TAVR Outcomes With a 20 mm Balloon-Expanding Device
What are the outcomes of a balloon-expandable transcatheter aortic valve replacement (TAVR) device in patients with native aortic stenosis (AS) and a small annulus or prior small bioprosthetic valve?
This study examined outcomes in a subset of 55 patients from a multicenter registry treated with a small 20 mm balloon-expandable TAVR device. This included patients treated with TAVR for native AS (n = 30) and for degeneration of a prior bioprosthetic aortic valve replacement (n = 25).
Median Society of Thoracic Surgeons score was 7.8%. For patients with native AS, mean annular diameter was 19 ± 1 mm, while mean internal diameter for bioprosthetic valves was 17 ± 1 mm. Successful TAVR implantation was observed in 96% of cases, with no early mortality events. Overall 30-day death, stroke, and major bleeding events were observed in 3%, 3%, and 7% of patients with native AS; and in 8%, 0%, and 12% of patients treated with valve-in-valve procedures, respectively. A postprocedural mean gradient >20 mm Hg was observed in 10% with native AS and 60% with valve-in-valve procedures (p < 0.001). Change in mean transaortic gradient was -40 ± 18 mm Hg for native AS and -21 ± 16 mm Hg for valve-in-valve procedures, and severe patient-prosthesis mismatch was observed in 10% of patients with native AS and 48% of patients with valve-in-valve procedures (p = 0.03). Postprocedural rates of at least moderate aortic regurgitation were 7% and 0% for native AS and valve-in-valve procedures, respectively.
TAVR using a 20 mm device has high rates of procedural success, low rates of significant aortic regurgitation, and low rates of adverse events at 30 days. Rates of patient-prosthesis mismatch were low for patients with native AS, although this was observed in nearly half of patients undergoing valve-in-valve procedures.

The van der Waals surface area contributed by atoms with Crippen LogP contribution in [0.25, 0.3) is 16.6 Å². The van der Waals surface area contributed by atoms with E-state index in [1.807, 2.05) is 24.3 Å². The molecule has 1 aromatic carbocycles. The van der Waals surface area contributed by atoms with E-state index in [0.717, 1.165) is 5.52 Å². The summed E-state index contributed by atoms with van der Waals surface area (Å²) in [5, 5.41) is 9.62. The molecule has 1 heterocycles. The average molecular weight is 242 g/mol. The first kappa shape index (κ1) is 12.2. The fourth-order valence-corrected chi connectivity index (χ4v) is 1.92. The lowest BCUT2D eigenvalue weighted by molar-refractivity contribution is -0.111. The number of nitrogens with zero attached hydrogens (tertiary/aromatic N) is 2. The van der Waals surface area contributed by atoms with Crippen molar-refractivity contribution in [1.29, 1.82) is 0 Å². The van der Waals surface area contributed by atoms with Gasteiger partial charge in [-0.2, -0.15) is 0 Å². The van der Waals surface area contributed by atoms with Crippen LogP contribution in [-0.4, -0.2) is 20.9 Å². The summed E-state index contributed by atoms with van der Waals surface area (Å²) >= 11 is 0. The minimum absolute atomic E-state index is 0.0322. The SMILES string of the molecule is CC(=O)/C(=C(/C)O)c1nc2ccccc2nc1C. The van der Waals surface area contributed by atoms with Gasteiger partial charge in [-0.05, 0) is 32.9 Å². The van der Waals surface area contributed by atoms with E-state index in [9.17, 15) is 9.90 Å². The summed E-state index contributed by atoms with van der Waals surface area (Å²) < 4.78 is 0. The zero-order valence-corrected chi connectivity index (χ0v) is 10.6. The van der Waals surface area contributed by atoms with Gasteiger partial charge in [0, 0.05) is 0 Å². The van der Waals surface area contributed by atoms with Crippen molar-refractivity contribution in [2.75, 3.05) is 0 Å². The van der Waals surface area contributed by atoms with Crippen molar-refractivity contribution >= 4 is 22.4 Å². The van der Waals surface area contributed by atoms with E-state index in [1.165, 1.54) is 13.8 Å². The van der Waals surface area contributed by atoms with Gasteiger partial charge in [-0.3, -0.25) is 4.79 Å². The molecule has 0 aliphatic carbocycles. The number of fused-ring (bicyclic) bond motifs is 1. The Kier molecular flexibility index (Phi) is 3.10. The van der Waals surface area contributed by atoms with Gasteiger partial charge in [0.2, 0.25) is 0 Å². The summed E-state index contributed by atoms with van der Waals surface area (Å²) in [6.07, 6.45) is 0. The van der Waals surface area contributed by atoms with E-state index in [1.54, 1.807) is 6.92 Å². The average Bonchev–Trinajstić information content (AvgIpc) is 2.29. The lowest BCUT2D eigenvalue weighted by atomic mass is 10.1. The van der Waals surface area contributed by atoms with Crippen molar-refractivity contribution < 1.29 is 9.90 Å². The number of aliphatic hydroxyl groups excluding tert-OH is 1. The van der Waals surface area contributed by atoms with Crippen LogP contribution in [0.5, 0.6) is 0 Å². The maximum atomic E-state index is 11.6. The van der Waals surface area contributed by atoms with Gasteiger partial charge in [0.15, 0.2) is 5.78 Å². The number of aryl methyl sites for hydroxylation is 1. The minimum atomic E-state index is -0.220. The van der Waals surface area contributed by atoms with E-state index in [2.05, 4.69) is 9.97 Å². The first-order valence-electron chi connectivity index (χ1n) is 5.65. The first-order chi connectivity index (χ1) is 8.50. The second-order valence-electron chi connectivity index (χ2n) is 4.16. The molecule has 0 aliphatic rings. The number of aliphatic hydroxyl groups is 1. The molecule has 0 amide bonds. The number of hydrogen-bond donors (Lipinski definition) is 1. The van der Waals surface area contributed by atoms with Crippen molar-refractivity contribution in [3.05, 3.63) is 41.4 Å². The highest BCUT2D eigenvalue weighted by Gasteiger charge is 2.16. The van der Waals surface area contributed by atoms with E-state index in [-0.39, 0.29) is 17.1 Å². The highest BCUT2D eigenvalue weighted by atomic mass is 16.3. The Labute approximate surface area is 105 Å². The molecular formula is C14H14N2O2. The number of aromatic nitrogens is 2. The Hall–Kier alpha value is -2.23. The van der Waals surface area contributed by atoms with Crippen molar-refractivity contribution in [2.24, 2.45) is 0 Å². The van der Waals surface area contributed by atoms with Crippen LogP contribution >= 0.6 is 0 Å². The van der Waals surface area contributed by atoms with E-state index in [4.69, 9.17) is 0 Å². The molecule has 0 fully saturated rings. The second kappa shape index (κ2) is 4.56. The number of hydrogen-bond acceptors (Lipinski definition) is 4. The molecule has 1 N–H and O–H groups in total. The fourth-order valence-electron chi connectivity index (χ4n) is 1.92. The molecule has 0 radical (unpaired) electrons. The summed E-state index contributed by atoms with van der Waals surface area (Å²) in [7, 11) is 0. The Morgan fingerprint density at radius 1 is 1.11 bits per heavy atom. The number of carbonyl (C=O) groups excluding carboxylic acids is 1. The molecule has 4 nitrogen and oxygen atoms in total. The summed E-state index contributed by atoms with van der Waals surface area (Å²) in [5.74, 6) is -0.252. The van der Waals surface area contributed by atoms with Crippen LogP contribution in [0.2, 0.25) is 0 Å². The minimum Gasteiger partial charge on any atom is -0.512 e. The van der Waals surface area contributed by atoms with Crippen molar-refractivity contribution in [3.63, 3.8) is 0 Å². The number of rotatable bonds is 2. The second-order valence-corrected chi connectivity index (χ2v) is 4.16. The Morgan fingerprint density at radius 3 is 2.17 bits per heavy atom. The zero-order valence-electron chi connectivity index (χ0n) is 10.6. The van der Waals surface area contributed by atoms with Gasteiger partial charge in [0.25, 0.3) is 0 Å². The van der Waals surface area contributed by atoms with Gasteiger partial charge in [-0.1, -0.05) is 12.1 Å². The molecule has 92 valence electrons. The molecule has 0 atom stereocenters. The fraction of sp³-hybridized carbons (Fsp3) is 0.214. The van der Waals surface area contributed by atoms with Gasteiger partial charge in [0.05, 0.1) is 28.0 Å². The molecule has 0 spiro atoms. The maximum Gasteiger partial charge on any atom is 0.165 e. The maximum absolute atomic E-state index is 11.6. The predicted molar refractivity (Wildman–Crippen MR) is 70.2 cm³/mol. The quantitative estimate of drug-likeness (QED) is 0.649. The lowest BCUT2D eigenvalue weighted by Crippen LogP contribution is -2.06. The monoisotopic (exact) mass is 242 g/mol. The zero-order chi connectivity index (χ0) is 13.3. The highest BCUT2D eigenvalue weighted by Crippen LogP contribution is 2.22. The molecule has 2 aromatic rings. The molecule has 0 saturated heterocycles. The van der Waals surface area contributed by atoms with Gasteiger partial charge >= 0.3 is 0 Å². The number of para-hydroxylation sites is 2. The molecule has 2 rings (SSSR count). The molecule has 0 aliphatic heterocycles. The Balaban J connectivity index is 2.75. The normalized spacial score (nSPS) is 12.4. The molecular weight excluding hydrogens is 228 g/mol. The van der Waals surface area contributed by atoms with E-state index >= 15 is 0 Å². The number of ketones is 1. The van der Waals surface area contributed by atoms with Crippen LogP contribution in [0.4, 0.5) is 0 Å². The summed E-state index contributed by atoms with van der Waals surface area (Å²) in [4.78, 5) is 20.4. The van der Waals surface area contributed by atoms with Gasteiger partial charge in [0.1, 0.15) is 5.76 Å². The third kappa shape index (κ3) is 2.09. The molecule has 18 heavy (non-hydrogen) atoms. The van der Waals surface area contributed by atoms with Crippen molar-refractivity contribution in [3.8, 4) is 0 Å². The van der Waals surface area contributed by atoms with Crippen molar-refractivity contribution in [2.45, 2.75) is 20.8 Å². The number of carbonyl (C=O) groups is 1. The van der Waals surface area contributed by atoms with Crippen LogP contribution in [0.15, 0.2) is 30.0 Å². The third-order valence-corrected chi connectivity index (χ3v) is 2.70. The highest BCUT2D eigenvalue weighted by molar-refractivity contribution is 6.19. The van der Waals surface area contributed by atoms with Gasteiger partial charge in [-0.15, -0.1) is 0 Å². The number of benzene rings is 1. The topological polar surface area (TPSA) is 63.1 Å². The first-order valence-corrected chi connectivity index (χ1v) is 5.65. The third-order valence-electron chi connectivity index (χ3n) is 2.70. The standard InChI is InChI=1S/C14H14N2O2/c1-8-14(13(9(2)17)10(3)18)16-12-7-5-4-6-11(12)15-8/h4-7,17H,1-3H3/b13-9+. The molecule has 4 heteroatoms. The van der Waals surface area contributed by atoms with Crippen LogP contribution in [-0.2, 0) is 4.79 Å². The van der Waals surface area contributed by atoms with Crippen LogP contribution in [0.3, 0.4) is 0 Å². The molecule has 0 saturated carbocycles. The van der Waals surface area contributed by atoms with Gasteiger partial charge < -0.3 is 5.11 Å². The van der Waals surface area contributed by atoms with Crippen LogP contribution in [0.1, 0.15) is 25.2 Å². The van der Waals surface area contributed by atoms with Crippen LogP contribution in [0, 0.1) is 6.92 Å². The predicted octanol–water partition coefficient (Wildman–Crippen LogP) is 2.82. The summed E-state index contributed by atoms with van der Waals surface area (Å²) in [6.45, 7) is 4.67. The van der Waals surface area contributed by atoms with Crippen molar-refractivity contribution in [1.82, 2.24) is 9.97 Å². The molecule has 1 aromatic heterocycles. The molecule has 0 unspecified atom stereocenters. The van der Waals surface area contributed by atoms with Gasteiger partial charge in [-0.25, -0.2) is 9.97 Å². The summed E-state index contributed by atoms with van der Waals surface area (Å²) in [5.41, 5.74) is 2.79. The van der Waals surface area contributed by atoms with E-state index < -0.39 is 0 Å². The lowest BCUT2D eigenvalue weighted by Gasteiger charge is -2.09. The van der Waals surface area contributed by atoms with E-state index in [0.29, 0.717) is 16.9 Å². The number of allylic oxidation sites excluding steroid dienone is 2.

This really represents two separate studies, one examining the outcomes of patients with native AS and a small annulus treated with a new 20 mm TAVR device, and one examining the outcomes of patients with degenerated small bioprosthetic valves treated with valve-in-valve implantation. In patients with native AS, the outcomes were acceptable, with low rates of adverse 30-day events, patient-prosthesis mismatch, and significant aortic regurgitation, and a significant improvement in valve hemodynamics. In contrast, patients with degenerated bioprosthetic valves treated with valve-in-valve procedures had smaller improvements in valve hemodynamics, and nearly half had patient-prosthesis mismatch. While 30-day outcomes were acceptable, long-term outcomes may be worse based on these findings, and will be important to report. These findings suggest caution in the use of these small devices for valve-in-valve procedures.
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